Keeping slugs, snails and earwigs away

July 27, 2015

Use simple things from around the house to repel little critters like slugs, snails and earwigs.

Keeping slugs, snails and earwigs away

A quick slug and snail barrier

  • When you don't have time to set elaborate traps for these garden pests, make an unbroken ring of wood ashes around your favourite flowers.
  • Snails and slugs will turn away from caustic ashes. Make sure to reapply the ashes after a rain.

Slug and snail trap

  • Slugs and snails devastate prized garden plants by chewing round holes in the leaves, leaving telltale shiny slime trails.
  • They climb up into plants like hostas and marigolds to feed after sundown and, in the morning, crawl down to hide in mulch or garden debris. Here's a nontoxic recipe for catching them.

What you need

  • 1 or more clear plastic drinking-water bottles and caps
  • 5ml (1 tsp) dry yeast
  • 5 ml (1 tsp) sugar
  • 250 ml (1 c) tepid water
  • Stale beer (optional)

What to do

1. Mix yeast, sugar and water together and allow it to rest for five minutes. Pour just enough yeast solution (or stale beer) into an empty drinking-water bottle, so that when you lay it on its side the liquid does not run out.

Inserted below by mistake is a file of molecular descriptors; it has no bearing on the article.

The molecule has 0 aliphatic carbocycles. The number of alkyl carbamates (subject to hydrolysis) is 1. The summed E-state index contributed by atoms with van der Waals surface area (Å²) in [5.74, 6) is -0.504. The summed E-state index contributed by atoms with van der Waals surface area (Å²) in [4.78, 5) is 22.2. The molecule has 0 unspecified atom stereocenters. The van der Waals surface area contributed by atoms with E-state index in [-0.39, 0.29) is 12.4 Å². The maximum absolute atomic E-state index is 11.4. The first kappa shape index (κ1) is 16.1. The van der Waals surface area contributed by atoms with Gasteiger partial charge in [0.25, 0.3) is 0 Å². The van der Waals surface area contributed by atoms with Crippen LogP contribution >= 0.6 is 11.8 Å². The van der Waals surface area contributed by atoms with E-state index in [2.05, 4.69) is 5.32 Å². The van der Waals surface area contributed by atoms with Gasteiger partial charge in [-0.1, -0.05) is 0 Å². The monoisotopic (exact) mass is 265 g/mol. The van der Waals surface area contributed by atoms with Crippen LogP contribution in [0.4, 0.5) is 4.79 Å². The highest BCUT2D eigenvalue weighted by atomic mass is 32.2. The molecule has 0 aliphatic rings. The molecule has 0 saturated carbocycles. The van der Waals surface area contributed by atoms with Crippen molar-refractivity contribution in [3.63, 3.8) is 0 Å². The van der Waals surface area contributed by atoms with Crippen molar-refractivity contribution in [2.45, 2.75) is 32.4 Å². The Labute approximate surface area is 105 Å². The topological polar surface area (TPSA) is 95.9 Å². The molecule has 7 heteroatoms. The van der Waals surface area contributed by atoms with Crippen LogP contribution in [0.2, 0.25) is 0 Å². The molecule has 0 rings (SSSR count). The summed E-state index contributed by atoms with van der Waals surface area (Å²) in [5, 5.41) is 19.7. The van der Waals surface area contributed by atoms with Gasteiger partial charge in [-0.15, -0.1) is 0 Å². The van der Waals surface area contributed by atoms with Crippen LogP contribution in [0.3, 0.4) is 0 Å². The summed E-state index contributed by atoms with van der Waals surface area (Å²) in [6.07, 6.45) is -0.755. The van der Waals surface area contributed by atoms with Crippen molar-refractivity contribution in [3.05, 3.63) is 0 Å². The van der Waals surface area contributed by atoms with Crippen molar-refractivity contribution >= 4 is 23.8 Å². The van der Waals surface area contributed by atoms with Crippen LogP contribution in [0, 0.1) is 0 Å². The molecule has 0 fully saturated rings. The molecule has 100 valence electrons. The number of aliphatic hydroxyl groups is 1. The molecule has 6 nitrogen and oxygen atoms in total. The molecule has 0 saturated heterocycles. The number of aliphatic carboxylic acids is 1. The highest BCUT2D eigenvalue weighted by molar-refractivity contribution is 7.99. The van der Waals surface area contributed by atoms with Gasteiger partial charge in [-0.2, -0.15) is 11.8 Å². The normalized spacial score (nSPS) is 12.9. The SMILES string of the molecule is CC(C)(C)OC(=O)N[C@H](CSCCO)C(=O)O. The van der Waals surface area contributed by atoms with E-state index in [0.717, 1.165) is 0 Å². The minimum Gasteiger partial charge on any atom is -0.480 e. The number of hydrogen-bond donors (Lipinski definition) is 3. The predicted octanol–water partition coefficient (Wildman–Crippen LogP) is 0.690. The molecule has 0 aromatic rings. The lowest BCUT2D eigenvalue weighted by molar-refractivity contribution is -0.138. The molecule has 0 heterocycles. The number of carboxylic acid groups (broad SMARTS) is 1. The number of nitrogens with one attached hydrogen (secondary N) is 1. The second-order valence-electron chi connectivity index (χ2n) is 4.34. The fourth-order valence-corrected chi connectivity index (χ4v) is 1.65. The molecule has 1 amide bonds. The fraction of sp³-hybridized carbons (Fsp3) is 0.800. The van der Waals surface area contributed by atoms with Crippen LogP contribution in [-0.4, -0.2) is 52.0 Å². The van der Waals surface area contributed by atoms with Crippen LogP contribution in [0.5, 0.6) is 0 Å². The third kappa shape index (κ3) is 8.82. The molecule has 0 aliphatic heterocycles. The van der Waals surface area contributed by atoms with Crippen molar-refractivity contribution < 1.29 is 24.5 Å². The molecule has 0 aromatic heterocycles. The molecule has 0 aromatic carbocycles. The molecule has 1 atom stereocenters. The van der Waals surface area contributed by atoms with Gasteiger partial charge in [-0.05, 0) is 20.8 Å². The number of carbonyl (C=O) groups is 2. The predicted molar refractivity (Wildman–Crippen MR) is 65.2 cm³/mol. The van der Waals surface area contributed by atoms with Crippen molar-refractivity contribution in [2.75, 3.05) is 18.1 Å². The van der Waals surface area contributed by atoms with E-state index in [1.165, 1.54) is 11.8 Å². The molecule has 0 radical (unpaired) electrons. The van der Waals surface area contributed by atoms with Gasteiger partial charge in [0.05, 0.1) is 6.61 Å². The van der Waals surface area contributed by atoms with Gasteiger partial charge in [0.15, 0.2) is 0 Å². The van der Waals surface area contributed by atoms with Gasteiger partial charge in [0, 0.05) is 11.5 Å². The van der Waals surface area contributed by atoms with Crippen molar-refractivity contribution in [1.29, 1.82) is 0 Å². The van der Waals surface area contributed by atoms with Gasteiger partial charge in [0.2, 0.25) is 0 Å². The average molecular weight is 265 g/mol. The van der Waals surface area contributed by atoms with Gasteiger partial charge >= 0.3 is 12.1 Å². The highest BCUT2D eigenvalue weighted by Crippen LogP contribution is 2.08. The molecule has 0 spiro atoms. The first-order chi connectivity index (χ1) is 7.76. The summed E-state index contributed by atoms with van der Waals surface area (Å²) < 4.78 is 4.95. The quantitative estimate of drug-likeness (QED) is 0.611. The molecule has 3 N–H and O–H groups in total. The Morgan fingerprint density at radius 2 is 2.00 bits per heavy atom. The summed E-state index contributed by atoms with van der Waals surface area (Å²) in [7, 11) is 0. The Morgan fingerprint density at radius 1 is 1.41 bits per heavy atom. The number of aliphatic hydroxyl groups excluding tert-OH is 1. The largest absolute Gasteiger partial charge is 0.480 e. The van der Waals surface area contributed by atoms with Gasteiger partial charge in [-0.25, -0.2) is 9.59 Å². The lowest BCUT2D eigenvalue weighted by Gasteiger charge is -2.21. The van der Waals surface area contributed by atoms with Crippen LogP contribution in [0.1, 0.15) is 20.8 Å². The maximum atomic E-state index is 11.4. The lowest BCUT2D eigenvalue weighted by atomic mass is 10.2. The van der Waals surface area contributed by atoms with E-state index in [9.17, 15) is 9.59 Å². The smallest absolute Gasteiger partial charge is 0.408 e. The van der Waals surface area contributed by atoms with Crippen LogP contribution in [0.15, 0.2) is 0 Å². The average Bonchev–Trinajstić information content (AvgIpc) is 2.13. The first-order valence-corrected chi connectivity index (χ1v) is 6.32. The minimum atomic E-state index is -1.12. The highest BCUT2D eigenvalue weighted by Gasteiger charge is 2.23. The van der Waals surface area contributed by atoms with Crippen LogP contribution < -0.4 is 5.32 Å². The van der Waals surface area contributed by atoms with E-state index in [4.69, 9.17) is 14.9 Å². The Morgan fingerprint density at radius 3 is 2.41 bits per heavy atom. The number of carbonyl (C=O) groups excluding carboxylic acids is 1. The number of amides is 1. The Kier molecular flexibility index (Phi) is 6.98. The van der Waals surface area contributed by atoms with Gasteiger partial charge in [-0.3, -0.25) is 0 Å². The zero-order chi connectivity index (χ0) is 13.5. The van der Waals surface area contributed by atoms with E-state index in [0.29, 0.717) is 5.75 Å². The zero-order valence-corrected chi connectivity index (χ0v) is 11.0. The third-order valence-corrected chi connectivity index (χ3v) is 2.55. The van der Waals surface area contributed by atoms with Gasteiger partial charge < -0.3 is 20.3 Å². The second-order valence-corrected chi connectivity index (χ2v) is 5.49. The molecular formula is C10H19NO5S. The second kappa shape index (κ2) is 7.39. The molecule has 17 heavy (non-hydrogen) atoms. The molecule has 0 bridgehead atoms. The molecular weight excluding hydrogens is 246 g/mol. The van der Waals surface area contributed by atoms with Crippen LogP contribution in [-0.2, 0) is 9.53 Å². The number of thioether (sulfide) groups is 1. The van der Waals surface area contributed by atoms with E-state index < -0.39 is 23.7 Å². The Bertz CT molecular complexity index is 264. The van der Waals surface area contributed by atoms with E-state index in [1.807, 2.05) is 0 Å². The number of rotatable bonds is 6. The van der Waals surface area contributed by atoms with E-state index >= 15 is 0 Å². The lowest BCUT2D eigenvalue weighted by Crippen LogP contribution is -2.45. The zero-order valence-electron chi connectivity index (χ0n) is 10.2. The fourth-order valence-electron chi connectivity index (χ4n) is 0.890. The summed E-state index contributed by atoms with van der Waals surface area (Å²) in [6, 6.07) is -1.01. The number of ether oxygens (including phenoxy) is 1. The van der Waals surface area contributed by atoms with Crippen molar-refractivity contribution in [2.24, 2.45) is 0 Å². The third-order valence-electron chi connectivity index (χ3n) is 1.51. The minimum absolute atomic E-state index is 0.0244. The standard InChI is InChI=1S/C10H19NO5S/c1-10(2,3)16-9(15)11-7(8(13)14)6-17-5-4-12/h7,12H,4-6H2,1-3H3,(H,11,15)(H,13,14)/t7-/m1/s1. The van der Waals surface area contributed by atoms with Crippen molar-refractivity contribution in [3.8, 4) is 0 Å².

2. Lay the bottle on its side under a plant that shows slug damage or place under a vulnerable plant as a preventive measure. Slugs and snails will be attracted by the yeasty odour, crawl in and drown.

3. Check the bottle daily and when full, replace the cap, throw it away and make a new trap. Make as many as you need — these traps may not be beautiful, but they look better than the skeletal remains of a slug-eaten plant in the garden.

Easy earwig trap

  • These fearsome-looking insects can be identified by the pincers at the ends of their tails.
  • Although they don't hurt people, these nocturnal feeders can nibble plants overnight. Try this nontoxic control made with recycled newspaper.

What you need

  • Several sheets of used newspaper
  • String

What to do

1. Roll several thicknesses of newspaper into a tight cylinder and secure with string. Dampen the rolled paper and place on the soil near eaten plants.

2. Check the roll each morning to see if earwigs are hiding inside. If so, dispose of them in a securely tied trash bag and set out a new roll. Continue this routine until earwigs are under control.

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